Yesterday was the 17th anniversary of the first date between Krissy and myself, the day before that the 16th anniversary of my marriage proposal, and today, as it happens, is the 15th anniversary of our wedding. Yes, that’s right, we have a three day anniversary festival every year. It makes anniversaries easier to remember, if nothing else.
If you’ve been reading along for the last couple of days, you’ve probably gotten the (correct) intimation that even after fifteen (or sixteen, or seventeen) years, I am still insensibly in love with my wife and just about unbearably happy to be married to her every day. This is, of course, entirely true. What this elides, however — what this sort of lightly skips over — is that this happiness does not just exist; it was to be created and built and maintained. Six years ago, when I was giving marriage advice to others, I wrote: “Marriage is work. It never stops being work. It never should.” This is something I still think is true. Human relationships are highly entropic; you have to keep putting energy into them or they fall apart. Marriages are especially entropic because they operate at such a high level of commitment, and yet ironically I think lots of people assume that once achieved, a marriage takes care of itself.
It doesn’t. But marriage isn’t an object or a thing or a pet with opposable thumbs and the ability to open Tupperware to feed itself while you’re out doing something else. It’s a system, a process, a relationship. It’s not solid state; it’s got lots of moving parts. You have to tend to it or it jams up and stops functioning. So: Marriage is work. It never stops being work. It never should.
Work is not a bad thing, mind you. Work can be joyful and pleasurable and a thing which illuminates and gives meaning to every corner of your life. Work can be a very good thing. What makes it work is simply that has to be done.
I’m not going to give you a list of “work tips” because I think a) that’d be a little smug of me and b) different marriages are made up of different people and what works for us isn’t necessarily going to work for them. But there is one thing Krissy and I do which I think does have universal application, so allow me to recommend it to you. And it is:
Krissy and I say “I love you” to each other. A lot. As in, it’s typically the first thing we say to each other in the morning, and the last thing we say to each other in the evening, and the thing that gets worked into the conversation during the rest of the day. We say it because we mean it, and we often also say it because we mean something else by it. Depending on context, “I love you” means “I love you,” or “I need your help with this thing I’m doing” or “I can’t believe this is the fourth time I’ve asked you to take out the trash” or “thank you” or “I miss you” or “I am saying these words to remind myself that I do in fact love you because right now what I really want to do is SMOTHER YOU TO DEATH WITH THIS PILLOW” or “You should get me ice cream” or “You are a good parent” or “Damn you are HAWT” or any number of other things.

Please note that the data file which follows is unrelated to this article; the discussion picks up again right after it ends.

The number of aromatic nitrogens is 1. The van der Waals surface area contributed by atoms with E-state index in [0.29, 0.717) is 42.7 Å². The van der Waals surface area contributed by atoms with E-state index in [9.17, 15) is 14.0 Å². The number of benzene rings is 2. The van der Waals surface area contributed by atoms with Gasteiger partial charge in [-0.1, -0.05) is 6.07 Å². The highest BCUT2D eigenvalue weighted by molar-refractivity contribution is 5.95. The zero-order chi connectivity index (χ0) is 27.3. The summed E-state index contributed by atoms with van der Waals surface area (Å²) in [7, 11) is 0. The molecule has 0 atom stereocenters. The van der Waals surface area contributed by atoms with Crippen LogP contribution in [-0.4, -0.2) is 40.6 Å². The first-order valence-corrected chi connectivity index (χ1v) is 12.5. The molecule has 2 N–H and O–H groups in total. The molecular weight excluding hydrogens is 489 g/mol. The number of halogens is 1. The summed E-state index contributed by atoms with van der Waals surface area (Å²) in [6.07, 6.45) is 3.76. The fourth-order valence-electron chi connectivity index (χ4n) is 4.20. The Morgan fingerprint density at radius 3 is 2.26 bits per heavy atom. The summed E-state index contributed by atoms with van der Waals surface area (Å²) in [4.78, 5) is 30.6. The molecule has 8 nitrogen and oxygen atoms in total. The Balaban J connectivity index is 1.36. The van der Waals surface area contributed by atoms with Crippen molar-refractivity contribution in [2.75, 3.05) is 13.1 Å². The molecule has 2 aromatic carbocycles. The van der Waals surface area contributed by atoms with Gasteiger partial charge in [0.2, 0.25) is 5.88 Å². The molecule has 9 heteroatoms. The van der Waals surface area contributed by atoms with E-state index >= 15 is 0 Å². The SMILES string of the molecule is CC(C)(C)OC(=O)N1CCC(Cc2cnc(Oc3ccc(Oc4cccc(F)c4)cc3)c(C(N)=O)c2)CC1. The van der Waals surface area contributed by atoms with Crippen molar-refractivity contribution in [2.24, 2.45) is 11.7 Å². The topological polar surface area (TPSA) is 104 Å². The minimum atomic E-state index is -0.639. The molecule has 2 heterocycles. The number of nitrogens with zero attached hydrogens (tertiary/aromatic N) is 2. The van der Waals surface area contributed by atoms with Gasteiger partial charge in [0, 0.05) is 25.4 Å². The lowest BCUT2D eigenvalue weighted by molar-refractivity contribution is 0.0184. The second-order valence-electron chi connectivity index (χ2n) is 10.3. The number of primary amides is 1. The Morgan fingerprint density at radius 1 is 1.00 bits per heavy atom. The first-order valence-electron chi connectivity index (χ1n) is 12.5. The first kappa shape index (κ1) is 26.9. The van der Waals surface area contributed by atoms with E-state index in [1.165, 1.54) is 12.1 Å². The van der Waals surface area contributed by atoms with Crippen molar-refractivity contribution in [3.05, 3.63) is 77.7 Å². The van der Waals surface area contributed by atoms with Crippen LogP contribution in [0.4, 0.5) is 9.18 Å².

And you ask, why don’t you just say those things instead of “I love you”? For one reason, because generally speaking we could say those things to just about anyone (when, you know, appropriate), but “I love you” is reserved away for the two of us, so it’s a reminder of what we mean to each other. For another reason, in those times that we’re frustrated or exasperated or angry or tired, it lets the other of us know that even though we are frustrated or exasperated or angry or tired, that doesn’t change the fact that we love them. For another reason, as long as you mean it, saying or hearing those words never gets old. For another reason, saying the words gives you an opportunity to actually remember that you do love the other person — it’s another opportunity to cherish them in your heart, even (especially) when it’s an “I love you” of the “take out the trash, already” variety. And for a final reason, hey, you know what? We just plain like saying it to each other, and that’s all the excuse we need.
Saying “I love you” isn’t in itself a sufficient act of marriage work; words have to be backed up by deeds. Even so, I think saying “I love you” can be both performative and sustaining, the mortar between the bricks in the edifice of a married life. I’d say without hesitation that each of us telling the other that we love them, as often as we tell each other, has mattered to our marriage. It seems a simple and maybe even silly thing, but, I don’t know. If you’re too complex and serious to tell your spouse that you love them, early and often, I wish you joy in your marriage nonetheless. It works for us, we’ll keep doing it, and I recommend it to everyone, for every day of their marriage and life together.
In fact, go do it now. If you’re married (and even if you’re not), seek out that person whom you love and who loves you, and tell them that you love them. Pretty sure they’ll be happy that you said it. Which will make you happy. Which will make Krissy and me happy, on this our 15th wedding anniversary.